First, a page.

Ethics advisory bodies have been far from unanimous in their evaluations of research involving preimplantation embryos. The earliest report on this topic, produced by the Ethics Advisory Board in 1979 for HEW, judged embryo research to be ethically acceptable if it was designed primarily to "assess the safety and efficacy of embryo transfer" (p.106). During the 1980s and early 1990s, there emerged three general positions among such advisory bodies. Several Australian committees rejected the idea of any human embryo research. A few Australian committees and most of the committees based in continental Europe approved embryo research but rejected the deliberate creation of embryos for research purposes. In the Netherlands, the United Kingdom, Canada, and the United States, advisory committees tended to approve both human embryo research and the creation of embryos for research (Walters; National Institutes of Health [NIH]).
In the late 1990s and early 2000s, reports of stem cell derivation from human embryos (Thompson et al.) prompted reexamination of ethics and policy regarding embryo research (Green). International practice and ethical positions remain polarized. In 1999 the NBAC issued a report and recommendations that federal agencies should fund research on embryos left over after IVF for derivation of stem cells but not research involving embryos created solely for research purposes. Despite this recommendation, in 2001, the Bush administration decided to allow federal funding only for research on existing cell lines. In contrast the Human Fertilisation and Embryology Authority (HFEA) in the United Kingdom has continued to permit and license human embryo research and the creation of embryos for research but with enhanced guidelines specific to the derivation and use of stem cells.
Research on Unimplanted Embryos and Fetuses Beyond the Fourteenth Day of Development
The developing human organism is technically called an embryo during the first eight weeks following fertilization. It is called a fetus for the remainder of its development. In this section, prolonged in vitro culture of embryos and fetuses will be evaluated.
Prolonged embryo culture has been undertaken in several species of nonhuman mammals, especially rats and mice. In the early years of research, embryos at various stages of development were removed (or explanted) from the uteri of pregnant females and sustained in various kinds of laboratory devices that delivered oxygen and nutrients (New). More recently unimplanted mouse and cattle embryos have been sustained in culture to developmental stages more complex than those attained by preimplantation human embryos (Chen and Hsu; Thomas and Seidel).
As of 2003 no researchers are proposing to perform studies of either of these types with human embryos. The explantation mode of research will probably not be undertaken in humans because of the risks to the pregnant woman and because the need is questionable. However sustained culture of human embryos after IVF would in principle be possible. It is not clear whether the current lack of proposals to culture embryos in vitro beyond fourteen days is based on technical, ethical, or financial (given the bans on funding for embryo research) considerations. The longest well-documented periods for human embryo culture are eight days and thirteen days (Fishel et al.). Possible rationales for extending embryo culture beyond fourteen days could include studying differentiation, the anatomy and physiology of the embryo, the implantation process, or the effect of drugs or radiation on the developing embryo (Karp; Edwards, 1989; Sass).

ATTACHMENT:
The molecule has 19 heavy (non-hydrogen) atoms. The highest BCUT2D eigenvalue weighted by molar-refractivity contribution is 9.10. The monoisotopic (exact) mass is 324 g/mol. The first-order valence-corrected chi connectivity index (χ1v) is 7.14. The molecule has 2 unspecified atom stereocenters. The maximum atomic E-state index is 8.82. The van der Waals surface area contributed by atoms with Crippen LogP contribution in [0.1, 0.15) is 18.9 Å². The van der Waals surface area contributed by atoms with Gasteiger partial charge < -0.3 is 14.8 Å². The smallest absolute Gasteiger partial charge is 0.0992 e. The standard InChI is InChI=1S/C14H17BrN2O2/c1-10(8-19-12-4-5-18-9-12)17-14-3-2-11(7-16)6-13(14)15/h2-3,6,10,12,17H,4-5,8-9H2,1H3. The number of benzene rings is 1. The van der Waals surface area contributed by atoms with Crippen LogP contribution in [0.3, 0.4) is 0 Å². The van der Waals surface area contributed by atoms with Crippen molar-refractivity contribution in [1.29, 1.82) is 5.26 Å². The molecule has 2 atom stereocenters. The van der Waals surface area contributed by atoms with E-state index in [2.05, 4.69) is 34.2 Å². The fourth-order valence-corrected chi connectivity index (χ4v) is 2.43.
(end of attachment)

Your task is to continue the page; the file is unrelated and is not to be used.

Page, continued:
There has been relatively little ethical discussion of embryo research beyond fourteen days. Most advisory committees have simply accepted the fourteen-day limit without extensive discussion. In the case of the Warnock Committee report from the United Kingdom, this limit was said to be appropriate because it correlates with the appearance of the primitive streak in the embryo (Warnock, 1984). The primitive streak is the first indication of the embryo's body axis, the last opportunity for twinning to occur, and a point before sentience is attained. Several commentators have suggested that the justification for the fourteen-day limit is relatively weak and have proposed extending the limit for in vitro human embryo research to approximately twenty-eight days (Edwards, 1989; Kuhse and Singer).
If embryo culture methods improve sufficiently, it may one day be possible to sustain either a nonhuman or a human embryo and fetus in vitro for an extended period, or even through an entire gestation. The technological support system that sustains such development will probably be called an artificial placenta. If prolonged embryo culture is employed with human embryos and fetuses, decisions will be required about whether to sustain development to the point of viability. At some point a transition will undoubtedly be made from laboratory research designed to test the technical feasibility of long-term culture to an actual attempt to produce a human child by means of ectogenesis (extrauterine development) (Kass; Fletcher; Karp; Walters).
Research on Implanted Embryos and Fetuses